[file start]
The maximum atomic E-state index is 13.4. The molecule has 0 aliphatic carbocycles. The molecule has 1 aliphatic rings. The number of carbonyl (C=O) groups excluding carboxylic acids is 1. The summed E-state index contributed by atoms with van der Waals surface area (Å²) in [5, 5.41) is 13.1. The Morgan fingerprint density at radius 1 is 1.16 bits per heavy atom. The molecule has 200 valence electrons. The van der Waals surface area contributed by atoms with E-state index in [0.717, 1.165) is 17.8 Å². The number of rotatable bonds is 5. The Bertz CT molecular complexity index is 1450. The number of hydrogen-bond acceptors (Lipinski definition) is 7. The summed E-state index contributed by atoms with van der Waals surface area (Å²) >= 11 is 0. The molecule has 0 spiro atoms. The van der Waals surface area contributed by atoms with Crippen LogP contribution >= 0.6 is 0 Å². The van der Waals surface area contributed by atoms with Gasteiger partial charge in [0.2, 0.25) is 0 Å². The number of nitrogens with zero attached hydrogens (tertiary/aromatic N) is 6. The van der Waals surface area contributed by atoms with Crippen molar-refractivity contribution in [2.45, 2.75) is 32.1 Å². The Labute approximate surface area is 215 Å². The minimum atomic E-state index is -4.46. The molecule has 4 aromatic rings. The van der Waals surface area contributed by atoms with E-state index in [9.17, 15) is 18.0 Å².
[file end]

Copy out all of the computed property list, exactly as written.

The maximum atomic E-state index is 13.4. The molecule has 0 aliphatic carbocycles. The molecule has 1 aliphatic rings. The number of carbonyl (C=O) groups excluding carboxylic acids is 1. The summed E-state index contributed by atoms with van der Waals surface area (Å²) in [5, 5.41) is 13.1. The Morgan fingerprint density at radius 1 is 1.16 bits per heavy atom. The molecule has 200 valence electrons. The van der Waals surface area contributed by atoms with E-state index in [0.717, 1.165) is 17.8 Å². The number of rotatable bonds is 5. The Bertz CT molecular complexity index is 1450. The number of hydrogen-bond acceptors (Lipinski definition) is 7. The summed E-state index contributed by atoms with van der Waals surface area (Å²) >= 11 is 0. The molecule has 0 spiro atoms. The van der Waals surface area contributed by atoms with Crippen LogP contribution >= 0.6 is 0 Å². The van der Waals surface area contributed by atoms with Gasteiger partial charge in [0.2, 0.25) is 0 Å². The number of nitrogens with zero attached hydrogens (tertiary/aromatic N) is 6. The van der Waals surface area contributed by atoms with Crippen molar-refractivity contribution in [2.45, 2.75) is 32.1 Å². The Labute approximate surface area is 215 Å². The minimum atomic E-state index is -4.46. The molecule has 4 aromatic rings. The van der Waals surface area contributed by atoms with E-state index in [9.17, 15) is 18.0 Å².